Gyoza – Japanese Pork Potstickers Recipe

Gyoza - Japanese pork potstickers recipe

When I was 23, I spent a year in Japan teaching English to Japanese students. It was one of the best years of my life.

One of the biggest challenges for me was adapting to Japanese cuisine – or more accurately, adapting to the Japanese grocery store. 

I don’t read Japanese, which was part of the problem. And so much of what was on the grocery store shelves was unfamiliar to me.

Japanese grocery store
With the help of friends, a little trial and error – and the delicious, comforting, life-sustaining gyoza (Japanese potstickers) – I survived in fine fashion.

I ate many, many, many meals consisting only of gyoza dipped in sweet chili sauce.

Balanced meal? No.

Delicious comfort food? Absolutely.

Gyoza, or Japanese potstickers recipe

After I got back, so I started making my own gyoza at home.

They’re a little bit putzy, so I don’t make them often. But whenever I do, it totally takes me back to my little kitchen in Japan.

Food really does have a way of evoking memories, bringing us back to a time and a place.

Don’t feel like making homemade potstickers? Buy a bag of frozen gyoza from Trader Joe’s. They have chicken, pork, and vegetarian varieties.

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Gyoza (Japanese Potstickers)
Yield: 24 potstickers

Gyoza (Japanese Potstickers)

You can freeze extra potsticker filling for up to two months. Then you're just minutes away from a delicious homemade Japanese appetizer.

Prep Time 10 minutes
Cook Time 15 minutes
Total Time 25 minutes


  • 24 wonton wrappers
  • 1 pound ground pork
  • 1 small piece of ginger, peeled and grated
  • 4 garlic cloves, minced
  • Salt, to taste
  • 2 scallions, chopped
  • 2 tablespoons soy sauce
  • 1 teaspoon sesame oil
  • Oil, for frying


  1. To prepare potsticker filling: Mix ground pork, ginger, garlic, salt, scallions, soy sauce (and optional sesame oil) in a bowl. Set aside.
  2. To assemble wontons: Place about one teaspoon of potsticker filling in the middle of a wonton wrapper. Rub the outer edge of the wonton wrapper with a bit of water. Fold the wrapper over and press down on the edges to seal.
  3. To cook potstickers: Heat about two tablespoons of oil in a large frying pan. Cook over medium-high heat until one side of the potsticker browns. Turn and repeat to brown the other side. Next, pour about 1/3 cup of water into the pan and immediately place a lid over the pan. Reduce heat to medium and cook for approximately 8 minutes. Check the center of the potstickers to test for doneness. If the potstickers are not fully cooked, add a bit more water and steam for a few more minutes.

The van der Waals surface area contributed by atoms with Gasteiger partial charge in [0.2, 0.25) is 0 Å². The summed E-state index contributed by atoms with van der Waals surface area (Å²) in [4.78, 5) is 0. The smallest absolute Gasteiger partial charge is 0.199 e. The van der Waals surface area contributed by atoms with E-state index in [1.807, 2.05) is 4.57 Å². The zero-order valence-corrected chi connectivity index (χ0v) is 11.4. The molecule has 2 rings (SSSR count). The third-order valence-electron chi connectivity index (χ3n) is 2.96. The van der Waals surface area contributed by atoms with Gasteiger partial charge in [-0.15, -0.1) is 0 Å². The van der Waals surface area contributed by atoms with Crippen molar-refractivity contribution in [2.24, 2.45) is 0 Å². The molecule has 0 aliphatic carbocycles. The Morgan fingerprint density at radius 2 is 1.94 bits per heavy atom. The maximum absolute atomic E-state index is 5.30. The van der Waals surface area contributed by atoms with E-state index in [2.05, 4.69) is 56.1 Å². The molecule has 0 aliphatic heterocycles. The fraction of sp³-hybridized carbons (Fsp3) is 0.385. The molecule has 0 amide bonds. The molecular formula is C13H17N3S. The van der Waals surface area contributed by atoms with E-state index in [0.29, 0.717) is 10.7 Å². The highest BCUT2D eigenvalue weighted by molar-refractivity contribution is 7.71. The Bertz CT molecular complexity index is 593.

4. Serve potstickers with sweet chili sauce, a soy sauce/rice vinegar/sesame oil blend, or your favorite dipping sauce.

7 Responses to “Gyoza – Japanese Pork Potstickers Recipe”

  1. 1

    Kristin — October 25, 2012 @ 1:28 pm

    YUM. I am a major potsticker addict, but have been too lazy to actually make them. This seems so simple, I can’t wait to try them!

  2. 2

    Eileen — October 25, 2012 @ 7:19 pm

    Gyoza! YAY. I keep meaning to make a big batch of vegetarian gyoza and putting them in the freezer for emergency dinners (after eating a bunch of the fresh ones first, that is). OM NOM.

  3. 3

    Julia | — October 26, 2012 @ 7:54 am

    Love gyoza! Perfect comfort food!

  4. 4

    liz — October 26, 2012 @ 9:43 pm

    I spent a year in Korea teaching a few years back; I totally feel you on the grocery store confusion 🙂 These look delicious; this is the second “Asian” recipe I’ve pinned today…must be craving this type of food!

    • Haley replied: — April 17th, 2013 @ 7:23 pm

      Way cool that you taught abroad, Liz! Just one more thing we have in common 🙂

  5. 5

    Thomas Bonjour Morton — June 27, 2013 @ 3:27 am


  6. 6

    Dani — August 8, 2013 @ 9:27 pm

    Beautiful photos! Gyoza may not be a balanced meal, but quite delicious nonetheless!

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